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Window Preservation Alliance

Don't Replace...Repair

About Us

The Window Preservation Alliance (WPA) was formed in response to requests to have window restorers exhibit at regional and national building and historic preservation events. Since most window restorers work in geographically small areas, it made no sense as individual companies to have this sort of presence. But, as a group, representation can be equal to or greater than the replacement window manufacturers. Together we can have a voice. Together we can save original windows.

The aim of the WPA is to include all who want to help change the conversation about windows. We want to connect those who wish to save their windows with professionals who can provide the needed services. We want to demystify the process of finding the appropriate materials and products for window restoration. We want to introduce those considering window restoration as a career to professionals who can help them grow. Our goal is to help preservationists find the tools they need to educate building owners, architects, and other decision makers about the value of original windows.

A steering committee was formed and the Window Preservation Alliance was organized as a 501(c)(6) trade association. The first meet up was held in April 2015 and an enthusiastic group immediately signed up for membership. 

Below is the current Board of Directors and active committees.

Board of Directors

Caitlyn Barhorst, owner of Restoration West, was born and raised in Lubbock, TX. Their family lived in Doha, Qatar for a year while they were in 8th grade, and getting to travel sparked their interest in architecture and more specifically, old buildings. Caitlyn got their Bachelor’s Degree in Architecture from Texas Tech University, then went on to get dual Masters’ Degrees in Architecture and Historic Preservation from Ball State University. While living in Muncie, they were able to research a historic one room schoolhouse owned by their extended family and became interested in the windows that were in need of restoring. After a short time living abroad in Germany, Caitlyn moved to Utah as the Historic Preservation Planner for Park City, where they were able to assess and help homeowners preserve their historic structures. After that, they went into the private sector and worked at an architecture firm in Salt Lake City. Working closely with historic structures in Park City and Salt Lake City made Caitlyn realize there were not many tradespeople working in historic trades in Utah, so they decided to create their historic window restoration business: Restoration West. Caitlyn has been working on windows full time since August of 2023, and is passionate about teaching more people about restoration, tradespeople and homeowners alike. In their free time, Caitlyn enjoys restoring their own c. 1910 historic home, training their rescue dog Brillo, and fostering other dogs looking for their forever families.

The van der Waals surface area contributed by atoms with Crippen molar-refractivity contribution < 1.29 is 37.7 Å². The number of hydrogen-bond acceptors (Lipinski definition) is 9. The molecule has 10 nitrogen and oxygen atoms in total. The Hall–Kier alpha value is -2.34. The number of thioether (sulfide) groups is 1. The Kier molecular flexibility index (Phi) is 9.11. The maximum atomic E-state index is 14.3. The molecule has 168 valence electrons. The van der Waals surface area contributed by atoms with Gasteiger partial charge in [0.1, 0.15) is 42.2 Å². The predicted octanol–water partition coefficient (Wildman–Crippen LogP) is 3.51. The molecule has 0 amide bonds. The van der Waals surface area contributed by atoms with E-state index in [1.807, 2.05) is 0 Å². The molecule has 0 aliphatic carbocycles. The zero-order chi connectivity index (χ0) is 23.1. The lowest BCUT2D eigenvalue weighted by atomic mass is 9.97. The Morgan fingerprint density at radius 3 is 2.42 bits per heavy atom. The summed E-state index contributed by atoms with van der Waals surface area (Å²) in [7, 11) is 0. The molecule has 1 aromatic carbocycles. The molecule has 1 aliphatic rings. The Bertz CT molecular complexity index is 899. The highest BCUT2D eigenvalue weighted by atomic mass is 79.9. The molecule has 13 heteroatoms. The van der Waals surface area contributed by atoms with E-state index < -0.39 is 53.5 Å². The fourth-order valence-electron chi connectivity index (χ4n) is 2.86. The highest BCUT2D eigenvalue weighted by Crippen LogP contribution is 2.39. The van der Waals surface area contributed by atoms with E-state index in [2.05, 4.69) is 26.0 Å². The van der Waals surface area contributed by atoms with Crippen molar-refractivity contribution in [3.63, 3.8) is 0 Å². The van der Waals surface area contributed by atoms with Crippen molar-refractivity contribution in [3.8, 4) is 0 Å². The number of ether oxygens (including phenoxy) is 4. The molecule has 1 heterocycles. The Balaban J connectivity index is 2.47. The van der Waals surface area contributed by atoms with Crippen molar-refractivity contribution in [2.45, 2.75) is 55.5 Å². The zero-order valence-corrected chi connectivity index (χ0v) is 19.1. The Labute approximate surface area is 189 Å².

Adam Butler, Treasurer is the owner and President of Iconic Windows. His passion for historic preservation and carpentry started when he was a child. He looked forward to the weekends to watch TV, like many kids. But instead of cartoons, he sought out episodes of This Old House and The New Yankee Workshop! Adam is a native of suburban Philadelphia and earned a BA from College of Charleston in beautifully historic Charleston, SC. It was during the summer break in 2003, at his family home in Pennsylvania, that his passion for restoring historic windows was kindled. He fumbled his way through the restoration of his family's windows and realized how surprisingly rewarding window restoration could be. It was not long after graduation and a short stint as an accountant that Adam started Iconic Windows. Over a decade later, his company restores hundreds of windows a year as well as manufactures custom windows and wood storm windows.

Kevin Elzinga, WPSC Chair, grew up on a dairy farm in Jarvis, Ontario where he learned creativity, tenacity, and skills to fix anything. After working for Verizon Wireless for 19+ years, tired of retail life, Kevin searched for a new career. He had lived in homes older than 100 years, and owned two houses in Heritage Hill in Grand Rapids, MI and needed help restoring their 110+ windows. But he could not find anyone skilled to do the work. In 2014, he took precious vacation time to attend a two-week training held by Michigan Historic Preservation Network, and a new interest emerged: historic window restoration. Kevin set to work planning, dreaming, and visioning. In 2015, he started Heritage Window Restoration (HWR), specializing in late 1800s to early 1900s windows. HWR installs aluminum storm windows, wood storm windows, and refinishes doors.